In this study, based on bioinformatic analysis, nine DEMs were identified in SF-derived EXs from healthy and OA patients. Combined with the targets of these DEMs, we found 349 genes that were further used for enrichment analyses. The results indicated that these targets were mainly located in the “extracellular exosome,” which is consistent with our study of SF-derived EXs, and enriched in functions such as the “G1/S transition of mitotic cell cycle,” “regulation of ossification, ” “cellular response to DNA damage stimulus,” and enriched in pathways such as the “p53 signaling pathway” and “mTOR signaling pathway.” Several studies have demonstrated that the cell cycle, cartilage ossification, and DNA damage are closely related to the course of OA. Age is a major risk factor for OA, and the p53 signaling pathway is crucial in aging. It has been shown that p53 is highly expressed in OA chondrocytes, and the inhibition of p53 expression can delay cartilage damage. mTOR is a key regulator of cell growth, metabolism, survival, and lifespan. Silencing mTOR promotes autophagy and delays cartilage damage in mice. The mTOR signaling pathway is closely related to the phosphoinositide 3-kinases/protein kinase B, mitogen-activated protein kinase, and 5 AMP-activated protein kinase signaling pathways, which play an important role in the course of OA.

To verify the expression of DEMs derived from SF EXs in clinical samples, we extracted and identified SF-derived EXs. Our previous research[5] has shown that SECF can extract pure EXs; therefore, we used SECF to enrich the EXs in SF, which is also consistent with the method recommended by the 2018 International Society for Extracellular Vesicles Guidelines.[4] The TEM and NTA results show that the morphological characteristics and particle size of the extract were consistent with those of EXs, and WB results show that the extract was positive for biological markers of EXs, namely CD9, CD81, and Flotillin-1, proving that SECF can successfully extract EXs secreted by SF. We then verified the expression of DEMs in SF-derived EXs from early- and late-stage KOA patients. Four miRNAs were validated, including two upregulated miRNAs (miR-130b-3p and miR-1271-5p) and two downregulated miRNAs (miR-3126-5p and miR-3976). Several studies have demonstrated that miR-130–3p is involved in regulating many BP, including cell proliferation, invasion, macrophage polarization, and inflammatory responses, all of which are involved in the progression of OA. miR-130–3p derived from M2 macrophage EXs promotes gastric cancer progression and mediates communication in the tumor microenvironment. miR-130b was also found to be specific for osteogenic differentiation. miR-1271–5p is highly expressed in OA while silencing miR-1271–5p can inhibit OA cartilage damage by targeting EGR. These data suggest that these two miRNAs may play a key role in the OA microenvironment and promote the progression of OA.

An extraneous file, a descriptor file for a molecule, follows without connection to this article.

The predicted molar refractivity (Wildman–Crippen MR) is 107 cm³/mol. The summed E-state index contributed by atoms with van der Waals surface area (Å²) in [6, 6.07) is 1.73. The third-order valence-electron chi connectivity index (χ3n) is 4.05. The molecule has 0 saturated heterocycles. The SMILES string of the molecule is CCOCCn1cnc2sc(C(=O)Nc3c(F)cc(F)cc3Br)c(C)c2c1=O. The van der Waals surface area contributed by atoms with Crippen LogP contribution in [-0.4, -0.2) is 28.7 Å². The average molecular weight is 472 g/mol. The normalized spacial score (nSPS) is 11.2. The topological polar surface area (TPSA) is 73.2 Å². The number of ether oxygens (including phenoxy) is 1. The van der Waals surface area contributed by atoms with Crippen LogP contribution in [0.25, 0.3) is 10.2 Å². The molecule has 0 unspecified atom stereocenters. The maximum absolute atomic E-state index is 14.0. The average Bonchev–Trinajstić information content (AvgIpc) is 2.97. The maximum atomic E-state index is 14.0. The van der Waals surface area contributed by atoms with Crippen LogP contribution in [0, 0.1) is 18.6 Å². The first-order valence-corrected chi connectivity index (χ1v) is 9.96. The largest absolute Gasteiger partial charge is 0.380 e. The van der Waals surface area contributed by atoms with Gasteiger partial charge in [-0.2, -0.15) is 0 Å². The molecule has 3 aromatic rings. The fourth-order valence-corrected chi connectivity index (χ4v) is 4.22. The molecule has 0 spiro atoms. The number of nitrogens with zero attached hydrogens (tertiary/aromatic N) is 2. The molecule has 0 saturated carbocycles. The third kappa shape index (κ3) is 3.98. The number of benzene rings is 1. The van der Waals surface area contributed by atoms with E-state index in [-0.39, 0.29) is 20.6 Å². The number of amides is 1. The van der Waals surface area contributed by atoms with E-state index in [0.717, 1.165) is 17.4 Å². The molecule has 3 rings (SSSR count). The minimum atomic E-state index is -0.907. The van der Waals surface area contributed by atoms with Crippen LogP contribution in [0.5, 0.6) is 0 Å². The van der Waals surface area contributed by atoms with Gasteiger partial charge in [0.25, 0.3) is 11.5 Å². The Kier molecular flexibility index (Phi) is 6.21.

To conclude, we identified nine DEMs in SF-derived EXs from healthy and OA patients based on miRNA expression profiles from the GEO database. The significant upregu-lation of miR-130b-3p and miR-1271–5p was verified using RT-qPCR. These two miRNAs may play a critical role in the communication between OA cells. In future research, we will conduct a large number of sample verifications and functional experiments to confirm our results and explore its potential molecular mechanism.


This study was supported by the General Program of National Natural Science Foundation of China (Nos. 81373662 and 81874475), the Capacity building project of Chinese and Western Medicine Clinical Collaboration on major difficult disease in 2019, the National Natural Science Foundation of China (Nos. 82004383 and 81873314), and the Science and Technology Program of Guangzhou (No. 202102010273).

Conflicts of interest